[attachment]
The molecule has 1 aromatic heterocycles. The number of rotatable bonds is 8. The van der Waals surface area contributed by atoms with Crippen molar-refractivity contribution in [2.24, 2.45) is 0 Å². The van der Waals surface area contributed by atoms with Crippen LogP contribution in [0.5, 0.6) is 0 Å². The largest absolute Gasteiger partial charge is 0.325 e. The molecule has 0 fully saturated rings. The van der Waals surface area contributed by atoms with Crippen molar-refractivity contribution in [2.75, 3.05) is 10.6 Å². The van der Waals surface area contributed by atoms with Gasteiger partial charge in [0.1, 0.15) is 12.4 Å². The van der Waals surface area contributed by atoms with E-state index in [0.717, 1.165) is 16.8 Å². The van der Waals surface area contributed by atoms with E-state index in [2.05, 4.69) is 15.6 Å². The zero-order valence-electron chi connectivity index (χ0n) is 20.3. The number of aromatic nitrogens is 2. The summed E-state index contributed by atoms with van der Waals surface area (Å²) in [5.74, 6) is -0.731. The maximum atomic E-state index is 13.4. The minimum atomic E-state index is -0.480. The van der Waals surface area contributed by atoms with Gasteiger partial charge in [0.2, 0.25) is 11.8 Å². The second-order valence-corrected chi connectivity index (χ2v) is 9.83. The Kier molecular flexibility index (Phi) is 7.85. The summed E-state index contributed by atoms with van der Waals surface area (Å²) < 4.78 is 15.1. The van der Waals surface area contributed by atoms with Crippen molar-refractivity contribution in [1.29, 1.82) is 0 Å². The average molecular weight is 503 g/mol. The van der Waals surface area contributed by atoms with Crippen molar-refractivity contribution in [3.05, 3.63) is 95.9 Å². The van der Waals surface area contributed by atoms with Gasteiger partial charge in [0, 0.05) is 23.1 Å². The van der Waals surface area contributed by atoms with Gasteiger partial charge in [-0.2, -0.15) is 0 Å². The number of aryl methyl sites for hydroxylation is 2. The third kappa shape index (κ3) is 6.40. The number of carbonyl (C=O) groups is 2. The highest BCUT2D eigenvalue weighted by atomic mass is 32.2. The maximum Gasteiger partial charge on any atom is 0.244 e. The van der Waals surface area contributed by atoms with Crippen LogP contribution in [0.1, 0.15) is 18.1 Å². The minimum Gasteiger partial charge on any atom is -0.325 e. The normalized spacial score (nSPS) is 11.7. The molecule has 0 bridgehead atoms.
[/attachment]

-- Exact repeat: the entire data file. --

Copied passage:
The molecule has 1 aromatic heterocycles. The number of rotatable bonds is 8. The van der Waals surface area contributed by atoms with Crippen molar-refractivity contribution in [2.24, 2.45) is 0 Å². The van der Waals surface area contributed by atoms with Crippen LogP contribution in [0.5, 0.6) is 0 Å². The largest absolute Gasteiger partial charge is 0.325 e. The molecule has 0 fully saturated rings. The van der Waals surface area contributed by atoms with Crippen molar-refractivity contribution in [2.75, 3.05) is 10.6 Å². The van der Waals surface area contributed by atoms with Gasteiger partial charge in [0.1, 0.15) is 12.4 Å². The van der Waals surface area contributed by atoms with E-state index in [0.717, 1.165) is 16.8 Å². The van der Waals surface area contributed by atoms with E-state index in [2.05, 4.69) is 15.6 Å². The zero-order valence-electron chi connectivity index (χ0n) is 20.3. The number of aromatic nitrogens is 2. The summed E-state index contributed by atoms with van der Waals surface area (Å²) in [5.74, 6) is -0.731. The maximum atomic E-state index is 13.4. The minimum atomic E-state index is -0.480. The van der Waals surface area contributed by atoms with Gasteiger partial charge in [0.2, 0.25) is 11.8 Å². The second-order valence-corrected chi connectivity index (χ2v) is 9.83. The Kier molecular flexibility index (Phi) is 7.85. The summed E-state index contributed by atoms with van der Waals surface area (Å²) < 4.78 is 15.1. The van der Waals surface area contributed by atoms with Crippen molar-refractivity contribution in [1.29, 1.82) is 0 Å². The average molecular weight is 503 g/mol. The van der Waals surface area contributed by atoms with Crippen molar-refractivity contribution in [3.05, 3.63) is 95.9 Å². The van der Waals surface area contributed by atoms with Gasteiger partial charge in [0, 0.05) is 23.1 Å². The van der Waals surface area contributed by atoms with Gasteiger partial charge in [-0.2, -0.15) is 0 Å². The number of aryl methyl sites for hydroxylation is 2. The third kappa shape index (κ3) is 6.40. The number of carbonyl (C=O) groups is 2. The highest BCUT2D eigenvalue weighted by atomic mass is 32.2. The maximum Gasteiger partial charge on any atom is 0.244 e. The van der Waals surface area contributed by atoms with Crippen LogP contribution in [0.1, 0.15) is 18.1 Å². The minimum Gasteiger partial charge on any atom is -0.325 e. The normalized spacial score (nSPS) is 11.7. The molecule has 0 bridgehead atoms.